Food and Generosity

Fr. Adrian Burke, OSB
Thursday, June 10, 2021

For the daily meals ... it is enough we believe to provide all tables with two kinds of cooked food because of individual weaknesses."    Rule of St. Benedict 39.1

I've spent a lot of time and energy writing about spiritual values so important to our Benedictine way of life. As a result, I've spent a lot of time in the Prologue and first seven chapters of the holy Rule.

I've decided to check out a more "remote" part of the Benedictine rule to see what its author presents for our consideration in these "lowlands." Spiritual values are always present in the mundane concerns any community must consider when organizing their common life, like food!

Food matters - meals are important. Shared meals lie at the heart of family life. Food is, of course, one of our most basic needs, along with fresh water and clean air, but as human beings, we also need a sense of security, shelter from the elements, and love.

The sharing of food within our families or communities should build up and sustain essential components for a fully human life, so as to nourish not only the bodies of each family member, but also sustain and strengthen the shared web of relationships within which we can grow socially, develop spiritually, and hopefully thrive.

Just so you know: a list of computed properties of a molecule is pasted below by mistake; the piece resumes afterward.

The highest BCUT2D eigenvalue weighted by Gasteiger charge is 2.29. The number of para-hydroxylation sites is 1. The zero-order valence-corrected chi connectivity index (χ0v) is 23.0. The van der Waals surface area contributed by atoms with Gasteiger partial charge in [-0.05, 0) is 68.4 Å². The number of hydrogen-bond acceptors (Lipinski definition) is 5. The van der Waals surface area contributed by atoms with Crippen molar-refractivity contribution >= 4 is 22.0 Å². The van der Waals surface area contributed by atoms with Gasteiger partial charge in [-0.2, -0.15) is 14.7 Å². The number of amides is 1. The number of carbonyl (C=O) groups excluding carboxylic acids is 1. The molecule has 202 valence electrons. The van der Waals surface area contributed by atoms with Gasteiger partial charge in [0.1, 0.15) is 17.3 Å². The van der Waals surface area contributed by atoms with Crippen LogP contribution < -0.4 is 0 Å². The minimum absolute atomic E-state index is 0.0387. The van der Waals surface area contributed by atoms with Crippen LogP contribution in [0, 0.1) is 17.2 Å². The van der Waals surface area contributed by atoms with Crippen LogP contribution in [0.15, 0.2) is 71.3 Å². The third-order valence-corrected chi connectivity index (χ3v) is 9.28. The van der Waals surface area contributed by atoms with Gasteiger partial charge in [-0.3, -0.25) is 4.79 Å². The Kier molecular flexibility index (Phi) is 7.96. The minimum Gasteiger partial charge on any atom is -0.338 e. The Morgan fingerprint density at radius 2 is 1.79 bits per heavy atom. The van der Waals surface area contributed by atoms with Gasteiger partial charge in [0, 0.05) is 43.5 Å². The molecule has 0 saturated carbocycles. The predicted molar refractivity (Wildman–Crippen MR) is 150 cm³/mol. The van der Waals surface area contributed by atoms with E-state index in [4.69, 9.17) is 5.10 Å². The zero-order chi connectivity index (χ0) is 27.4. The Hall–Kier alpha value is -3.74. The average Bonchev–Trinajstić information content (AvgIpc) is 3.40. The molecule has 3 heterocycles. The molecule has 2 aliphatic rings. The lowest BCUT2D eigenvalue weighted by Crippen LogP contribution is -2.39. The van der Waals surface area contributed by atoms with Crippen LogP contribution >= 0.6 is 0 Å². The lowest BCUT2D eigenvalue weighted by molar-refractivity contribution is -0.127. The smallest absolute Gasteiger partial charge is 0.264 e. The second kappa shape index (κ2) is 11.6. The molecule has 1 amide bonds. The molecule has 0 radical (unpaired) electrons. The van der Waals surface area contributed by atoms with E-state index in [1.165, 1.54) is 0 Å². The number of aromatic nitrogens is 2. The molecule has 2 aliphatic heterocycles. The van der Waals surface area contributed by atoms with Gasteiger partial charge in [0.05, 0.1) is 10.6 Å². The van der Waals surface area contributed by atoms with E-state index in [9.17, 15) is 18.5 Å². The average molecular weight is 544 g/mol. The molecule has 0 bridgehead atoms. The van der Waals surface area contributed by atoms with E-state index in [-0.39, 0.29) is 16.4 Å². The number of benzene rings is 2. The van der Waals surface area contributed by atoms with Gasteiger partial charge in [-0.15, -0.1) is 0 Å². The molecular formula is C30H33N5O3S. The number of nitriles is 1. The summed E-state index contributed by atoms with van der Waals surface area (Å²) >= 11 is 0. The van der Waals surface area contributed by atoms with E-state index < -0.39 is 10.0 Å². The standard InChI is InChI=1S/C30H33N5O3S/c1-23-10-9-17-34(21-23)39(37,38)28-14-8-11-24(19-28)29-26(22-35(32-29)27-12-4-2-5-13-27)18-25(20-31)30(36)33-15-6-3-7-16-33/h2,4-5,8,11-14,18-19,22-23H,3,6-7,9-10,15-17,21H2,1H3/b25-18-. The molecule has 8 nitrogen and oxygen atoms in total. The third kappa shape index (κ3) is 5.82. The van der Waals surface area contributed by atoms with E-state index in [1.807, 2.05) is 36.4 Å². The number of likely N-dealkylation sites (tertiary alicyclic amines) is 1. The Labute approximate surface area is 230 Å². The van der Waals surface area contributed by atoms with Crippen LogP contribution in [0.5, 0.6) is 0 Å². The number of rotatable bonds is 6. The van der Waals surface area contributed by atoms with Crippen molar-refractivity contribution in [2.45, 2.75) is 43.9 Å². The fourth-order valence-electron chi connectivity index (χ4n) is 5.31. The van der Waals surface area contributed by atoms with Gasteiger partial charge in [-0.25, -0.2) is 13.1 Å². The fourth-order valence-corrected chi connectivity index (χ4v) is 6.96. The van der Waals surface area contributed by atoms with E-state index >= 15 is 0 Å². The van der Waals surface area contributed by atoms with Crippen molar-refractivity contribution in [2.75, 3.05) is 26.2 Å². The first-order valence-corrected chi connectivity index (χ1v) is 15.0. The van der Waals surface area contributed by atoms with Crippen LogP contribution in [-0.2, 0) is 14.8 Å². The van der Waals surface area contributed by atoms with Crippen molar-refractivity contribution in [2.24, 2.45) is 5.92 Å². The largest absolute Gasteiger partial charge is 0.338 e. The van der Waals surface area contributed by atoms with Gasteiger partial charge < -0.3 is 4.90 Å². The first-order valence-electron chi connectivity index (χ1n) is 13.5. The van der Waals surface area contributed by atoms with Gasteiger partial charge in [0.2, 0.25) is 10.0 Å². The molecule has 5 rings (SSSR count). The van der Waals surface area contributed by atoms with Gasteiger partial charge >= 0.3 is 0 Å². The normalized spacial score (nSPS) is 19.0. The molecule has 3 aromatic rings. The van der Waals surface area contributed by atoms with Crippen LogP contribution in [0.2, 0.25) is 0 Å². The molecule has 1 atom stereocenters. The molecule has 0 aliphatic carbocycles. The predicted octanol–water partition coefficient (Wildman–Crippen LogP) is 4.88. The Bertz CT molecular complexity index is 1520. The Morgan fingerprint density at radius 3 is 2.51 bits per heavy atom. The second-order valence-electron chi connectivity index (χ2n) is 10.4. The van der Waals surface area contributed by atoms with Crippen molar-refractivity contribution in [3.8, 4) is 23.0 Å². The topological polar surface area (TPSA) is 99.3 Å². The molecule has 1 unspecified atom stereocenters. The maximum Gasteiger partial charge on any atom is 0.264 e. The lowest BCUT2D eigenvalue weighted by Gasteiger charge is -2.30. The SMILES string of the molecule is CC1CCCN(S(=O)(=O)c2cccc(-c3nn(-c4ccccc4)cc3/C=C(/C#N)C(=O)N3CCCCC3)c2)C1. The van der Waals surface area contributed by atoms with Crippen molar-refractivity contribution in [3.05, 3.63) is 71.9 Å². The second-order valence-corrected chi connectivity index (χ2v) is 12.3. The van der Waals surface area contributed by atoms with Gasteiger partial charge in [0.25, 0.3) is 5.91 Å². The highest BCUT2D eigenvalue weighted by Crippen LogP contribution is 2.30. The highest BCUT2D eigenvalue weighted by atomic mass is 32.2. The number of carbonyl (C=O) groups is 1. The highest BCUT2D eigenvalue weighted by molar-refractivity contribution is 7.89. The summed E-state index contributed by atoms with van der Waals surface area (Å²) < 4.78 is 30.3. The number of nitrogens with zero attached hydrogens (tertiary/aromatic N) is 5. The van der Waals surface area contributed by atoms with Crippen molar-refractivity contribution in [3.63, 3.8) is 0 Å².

St. Benedict takes for granted that meals are an essential component of family life, and he does consider his monastic community to be a family - with a "father" (abbot) and brothers - which is why he includes in his Rule a chapter on "the proper amount of food" to be provided at meals (RB ). 

Hidden in the ordinariness of the subject matter, one can discover an important value in the Benedictine way of life: generosity. St. Benedict wants at least two kinds of cooked food provided at the main meal each day. He allows that dinner can either be served at midday or midafternoon, depending on the season of the year and the kind of work needing to be done. His was an agrarian society, so farming was the primary seasonal work he had in mind and, because that's so, he wants the food provided at the main meal to be generous.

Two kinds of cooked food, plus, he writes, "if fruits and vegetables are available, a third dish may be added," and, as if that weren't enough for these boys, a "generous pound of bread" is to be provided for each monk each day, to be divvied out, "whether for only one meal or for both dinner (main meal) and supper (the evening meal)." And though the Rule allows that only the sick who are very weak should eat the meat of four-footed animals - by any accounting, this is a lot of food, even if neither beef nor pork is on the menu!

St. Benedict is quite generous in supporting his monks within the community structure. Happy monks are faithful monks, and his generosity toward the brothers with regard to meals might go a long way to balancing out the hard work and prayer, and the rigors of obedience and discipline required to live a harmonious and stable life together under one roof.

Benedict implies that grumbling can sometimes be justified, but Benedict wants no grumbling at all in his monastery, least of all justifiable grumbling, and so he tends to the basic needs of the monks with great diligence and a plentiful measure of generosity.